The technology used for your online program can determine what kind of learning activity you are able to create and how accessible the activity is.
Whether you are at an institution capable of creating its own webpage from scratch or would prefer to use existing platforms such phone apps, texting services, or Facebook, the technology you choose matters.
Rule #1: The technology should support the activity and program you are creating. This may seem like a no brainer, but if you are creating an activity where participants discuss photos they upload, make sure your platform can support uploading photos. If you want to have long and lengthy online conversations, make sure there isn't a character limit for online posts. Based on our definition of learning, online conversations are necessary for measurable learning in an online environment.
Rule #2: It should be accessible. Accessibility means a variety of things: the tech you choose should either be something your audience uses on a regular basis, or something that is easy to use and easy to learn. The price of the technology also factors into accessibility. If it costs $5 for a participant to buy the app needed to participate in your program, how will that limit participation? If it costs $50 to buy the equipment needed to participate, how will that limit participation?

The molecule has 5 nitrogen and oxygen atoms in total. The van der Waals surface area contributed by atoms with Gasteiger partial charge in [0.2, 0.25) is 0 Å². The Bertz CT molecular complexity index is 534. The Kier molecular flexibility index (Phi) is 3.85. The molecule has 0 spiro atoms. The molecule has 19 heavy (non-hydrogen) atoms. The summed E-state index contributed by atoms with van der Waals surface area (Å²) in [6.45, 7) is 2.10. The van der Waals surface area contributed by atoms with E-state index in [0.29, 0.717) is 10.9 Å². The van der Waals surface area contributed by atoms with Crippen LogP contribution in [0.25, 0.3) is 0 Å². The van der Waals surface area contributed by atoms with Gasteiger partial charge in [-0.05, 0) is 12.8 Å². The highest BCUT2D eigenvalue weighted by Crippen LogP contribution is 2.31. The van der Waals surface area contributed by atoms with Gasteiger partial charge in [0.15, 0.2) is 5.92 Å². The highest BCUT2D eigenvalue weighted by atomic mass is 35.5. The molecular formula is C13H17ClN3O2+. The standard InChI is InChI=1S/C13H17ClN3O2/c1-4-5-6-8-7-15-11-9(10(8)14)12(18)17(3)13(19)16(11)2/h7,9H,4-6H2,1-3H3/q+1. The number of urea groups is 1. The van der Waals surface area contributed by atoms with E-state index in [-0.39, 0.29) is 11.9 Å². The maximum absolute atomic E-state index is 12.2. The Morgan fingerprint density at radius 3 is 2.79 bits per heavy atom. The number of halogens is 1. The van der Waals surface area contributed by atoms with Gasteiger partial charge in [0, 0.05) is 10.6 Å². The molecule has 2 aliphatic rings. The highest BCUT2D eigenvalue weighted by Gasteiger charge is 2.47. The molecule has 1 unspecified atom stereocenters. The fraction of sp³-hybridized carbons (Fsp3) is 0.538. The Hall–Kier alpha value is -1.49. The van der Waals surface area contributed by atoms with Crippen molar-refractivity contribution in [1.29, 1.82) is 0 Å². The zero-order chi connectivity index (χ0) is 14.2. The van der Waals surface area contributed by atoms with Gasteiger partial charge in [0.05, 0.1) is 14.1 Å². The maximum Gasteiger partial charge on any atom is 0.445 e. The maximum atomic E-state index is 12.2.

Rule #3: Conversations are easy for outsiders to follow and chime in on If someone stumbled into your program half-way through, would they be able to track what was going on?
Rule #4: You have a way of connecting with your participants throughout the run of the program Whether it be by text, by email, or by Facebook alert, keeping participants aware and engaged in the program once they've navigated away from your page is key.